September 22, 2006

Journalist Discovers Layoffs Cause Victims to Feel Guilty

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Employment conditions for millions of Americans working in corporations are as unstable as they were in the 1920’s, and are getting worse, according to Larry Uchitelle, who lectured in support of his new book The Disposable American — Layoffs and Their Consequences. As a long-time business writer for the New York Times, Uchitelle received the prestigious Polk Award for his work in “The Downsizing of America” series in 1996.
Both the size and importance of layoffs in corporate America have changed how we perceive layoffs as a strategy for management, and have caused psychological damage to millions, according to Uchitelle. While researching for his book, Uchitelle drew upon interviews and meetings with dozens of highly-skilled blue-collar as well as white-collar employees, all laid off during the corporate re-structuring campaigns of the 1990’s. Following the subjects in some cases for years, Uchitelle has developed a strong thesis about the role that corporate layoffs have produced.
According to Uchitelle, his most surprising, and troubling finding, is that “people laid off blame themselves,” even though the company’s actions are always beyond their control.
The way government and society has reacted to large-scale layoffs has also enforced that guilt, said Uchitelle.
“Reagan and Clinton pushed the idea,” he said, “that if you don’t make it, it’s your fault.” The government response, instead of encouraging investments in infrastructure and institutional changes to help create better jobs, has only called for job training programs.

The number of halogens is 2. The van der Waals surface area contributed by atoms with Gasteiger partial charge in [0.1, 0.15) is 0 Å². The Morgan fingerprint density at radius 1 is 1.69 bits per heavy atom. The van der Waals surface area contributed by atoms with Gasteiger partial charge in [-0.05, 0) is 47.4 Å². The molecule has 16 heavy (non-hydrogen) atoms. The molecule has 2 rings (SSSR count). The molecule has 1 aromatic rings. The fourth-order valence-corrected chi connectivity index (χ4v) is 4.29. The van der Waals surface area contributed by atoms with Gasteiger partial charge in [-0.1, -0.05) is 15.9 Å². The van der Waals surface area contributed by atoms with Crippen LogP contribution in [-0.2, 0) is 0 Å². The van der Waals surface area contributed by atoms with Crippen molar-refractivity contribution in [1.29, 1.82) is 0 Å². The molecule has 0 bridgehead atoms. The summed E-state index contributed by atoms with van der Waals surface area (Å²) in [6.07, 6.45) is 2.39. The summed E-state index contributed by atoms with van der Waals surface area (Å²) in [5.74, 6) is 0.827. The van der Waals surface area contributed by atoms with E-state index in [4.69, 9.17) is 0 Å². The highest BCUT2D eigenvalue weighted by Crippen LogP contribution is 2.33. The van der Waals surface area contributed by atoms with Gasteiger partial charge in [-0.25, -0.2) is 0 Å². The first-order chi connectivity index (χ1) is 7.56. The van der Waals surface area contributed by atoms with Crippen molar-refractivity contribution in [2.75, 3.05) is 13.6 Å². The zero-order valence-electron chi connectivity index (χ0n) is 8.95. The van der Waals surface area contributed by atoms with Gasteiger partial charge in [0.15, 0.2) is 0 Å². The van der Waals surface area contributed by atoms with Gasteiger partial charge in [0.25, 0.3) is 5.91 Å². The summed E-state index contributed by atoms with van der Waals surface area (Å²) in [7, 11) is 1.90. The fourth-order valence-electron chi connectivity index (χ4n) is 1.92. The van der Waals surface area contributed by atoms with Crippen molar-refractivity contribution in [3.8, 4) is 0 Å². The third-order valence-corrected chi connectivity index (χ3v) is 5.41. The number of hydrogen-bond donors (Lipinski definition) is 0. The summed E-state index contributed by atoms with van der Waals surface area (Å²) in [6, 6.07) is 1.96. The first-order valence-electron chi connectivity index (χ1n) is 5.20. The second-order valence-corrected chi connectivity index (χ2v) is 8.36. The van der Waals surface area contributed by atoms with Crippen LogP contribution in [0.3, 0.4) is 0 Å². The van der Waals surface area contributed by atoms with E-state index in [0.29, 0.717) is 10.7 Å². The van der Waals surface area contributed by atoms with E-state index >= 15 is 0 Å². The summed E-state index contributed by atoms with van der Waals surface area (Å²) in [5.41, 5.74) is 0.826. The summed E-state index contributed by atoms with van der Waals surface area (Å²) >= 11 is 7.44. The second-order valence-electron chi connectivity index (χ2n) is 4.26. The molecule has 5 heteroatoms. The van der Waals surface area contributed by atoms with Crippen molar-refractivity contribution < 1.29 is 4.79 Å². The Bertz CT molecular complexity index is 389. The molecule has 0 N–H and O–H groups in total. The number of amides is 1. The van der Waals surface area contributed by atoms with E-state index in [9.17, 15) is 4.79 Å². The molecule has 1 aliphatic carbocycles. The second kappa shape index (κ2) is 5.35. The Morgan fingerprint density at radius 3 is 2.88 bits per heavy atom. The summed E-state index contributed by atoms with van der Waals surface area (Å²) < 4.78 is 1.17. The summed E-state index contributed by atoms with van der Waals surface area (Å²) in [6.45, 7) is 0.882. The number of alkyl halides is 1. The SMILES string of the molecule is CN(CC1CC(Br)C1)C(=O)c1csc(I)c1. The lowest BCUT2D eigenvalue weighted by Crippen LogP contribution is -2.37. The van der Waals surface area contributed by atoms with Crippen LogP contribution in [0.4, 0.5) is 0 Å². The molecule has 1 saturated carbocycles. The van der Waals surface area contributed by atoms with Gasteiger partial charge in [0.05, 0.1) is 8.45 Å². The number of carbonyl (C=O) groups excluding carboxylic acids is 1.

While describing the experience of a former United Airlines mechanic laid off from a highly skilled job in a maintenance center, Uchitelle describes the response from local and federal government.
“The programs dealing with layoffs are to re-train you,” Uchitelle said. “And what do they re-train you for? Jobs like driving trucks, or repairing air-conditioners. These are not great or wonderful high skilled, high paying jobs.”
The fundamental damage to Americans, besides the loss of jobs, Uchitelle said, was the psychological damage that, in some cases, changed behavior.
“Not everyone has the same experience. Job security was an important part of our industrial success starting in the late 1800’s,” he said. “Now we tell people that they don’t have value, that people who attach themselves to a company or skill suddenly are told they don’t matter.”
For Uchitelle, the question of what to do about the eroding role of job security in the American work force requires a complex response. One step, he said, is to make sure the government actually measures the statistics regarding layoffs.
“If you measure layoffs accurately, “ he said, “in my opinion … you will come up with a number around 7 percent a year, and that’s significant.” He pointed out that a more fundamental question to ask is whether the private sector can employ everyone who wants a job. Uchitelle’s response is that the answer is clearly “No.” He added that governments should step in and instead of merely investing in job training programs; that they should invest in public infrastructure to create more, and better, jobs for the future.
Finally, Uchitelle urged the crowd to “push back because job security is an essential element to a successful economy.”
One audience member, an employee in the New York Department of Labor, in the crowd spoke about his concern over giving tax breaks to companies that occupy formally vacant industrial sites and than watching as those same companies leave when the incentives run out. “We need more moral outrage,” he said “especially from our unions and spiritual leaders.”
Prof. Rebecca Givan, collective bargaining, said Uchitelle’s speech was “an important insight in to the trauma of layoffs in a time when corporate layoffs are rampant.”
Similarly, Alana Buckner ’08, commented that Uchitelle “presented a picture that America needs to be more emphatic that layoffs are harsh and in reality we don’t have to [always] use them.”